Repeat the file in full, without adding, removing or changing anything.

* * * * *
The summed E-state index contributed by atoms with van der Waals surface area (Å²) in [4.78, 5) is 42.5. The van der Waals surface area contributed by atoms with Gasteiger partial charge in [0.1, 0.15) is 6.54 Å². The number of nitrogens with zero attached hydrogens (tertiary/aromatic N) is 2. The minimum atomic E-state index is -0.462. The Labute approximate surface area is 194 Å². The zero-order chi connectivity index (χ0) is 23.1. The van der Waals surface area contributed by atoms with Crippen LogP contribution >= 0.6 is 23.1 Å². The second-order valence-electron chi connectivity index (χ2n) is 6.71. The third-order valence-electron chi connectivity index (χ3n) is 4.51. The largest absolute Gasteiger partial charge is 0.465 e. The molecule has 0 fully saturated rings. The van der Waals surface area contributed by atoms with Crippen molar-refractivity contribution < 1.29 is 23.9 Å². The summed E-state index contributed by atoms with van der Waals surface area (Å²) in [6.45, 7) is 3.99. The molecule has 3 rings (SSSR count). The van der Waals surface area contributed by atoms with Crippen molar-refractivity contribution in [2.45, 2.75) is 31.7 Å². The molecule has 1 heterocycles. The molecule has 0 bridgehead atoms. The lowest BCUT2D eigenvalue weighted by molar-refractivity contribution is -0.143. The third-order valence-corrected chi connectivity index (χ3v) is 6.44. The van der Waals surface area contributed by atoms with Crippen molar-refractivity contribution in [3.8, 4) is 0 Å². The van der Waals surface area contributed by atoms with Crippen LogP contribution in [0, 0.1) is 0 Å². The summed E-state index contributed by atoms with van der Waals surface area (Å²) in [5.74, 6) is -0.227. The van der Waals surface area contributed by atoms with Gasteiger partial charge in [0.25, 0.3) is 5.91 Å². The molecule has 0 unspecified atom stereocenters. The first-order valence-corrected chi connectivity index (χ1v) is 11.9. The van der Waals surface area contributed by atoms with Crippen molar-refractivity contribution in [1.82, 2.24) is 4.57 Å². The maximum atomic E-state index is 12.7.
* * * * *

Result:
The summed E-state index contributed by atoms with van der Waals surface area (Å²) in [4.78, 5) is 42.5. The van der Waals surface area contributed by atoms with Gasteiger partial charge in [0.1, 0.15) is 6.54 Å². The number of nitrogens with zero attached hydrogens (tertiary/aromatic N) is 2. The minimum atomic E-state index is -0.462. The Labute approximate surface area is 194 Å². The zero-order chi connectivity index (χ0) is 23.1. The van der Waals surface area contributed by atoms with Crippen LogP contribution >= 0.6 is 23.1 Å². The second-order valence-electron chi connectivity index (χ2n) is 6.71. The third-order valence-electron chi connectivity index (χ3n) is 4.51. The largest absolute Gasteiger partial charge is 0.465 e. The molecule has 0 fully saturated rings. The van der Waals surface area contributed by atoms with Crippen molar-refractivity contribution < 1.29 is 23.9 Å². The summed E-state index contributed by atoms with van der Waals surface area (Å²) in [6.45, 7) is 3.99. The molecule has 3 rings (SSSR count). The van der Waals surface area contributed by atoms with Crippen molar-refractivity contribution in [2.45, 2.75) is 31.7 Å². The molecule has 1 heterocycles. The molecule has 0 bridgehead atoms. The lowest BCUT2D eigenvalue weighted by molar-refractivity contribution is -0.143. The third-order valence-corrected chi connectivity index (χ3v) is 6.44. The van der Waals surface area contributed by atoms with Crippen molar-refractivity contribution in [3.8, 4) is 0 Å². The van der Waals surface area contributed by atoms with Crippen LogP contribution in [0, 0.1) is 0 Å². The summed E-state index contributed by atoms with van der Waals surface area (Å²) in [5.74, 6) is -0.227. The van der Waals surface area contributed by atoms with Gasteiger partial charge in [0.25, 0.3) is 5.91 Å². The molecule has 0 unspecified atom stereocenters. The first-order valence-corrected chi connectivity index (χ1v) is 11.9. The van der Waals surface area contributed by atoms with Crippen molar-refractivity contribution in [1.82, 2.24) is 4.57 Å². The maximum atomic E-state index is 12.7.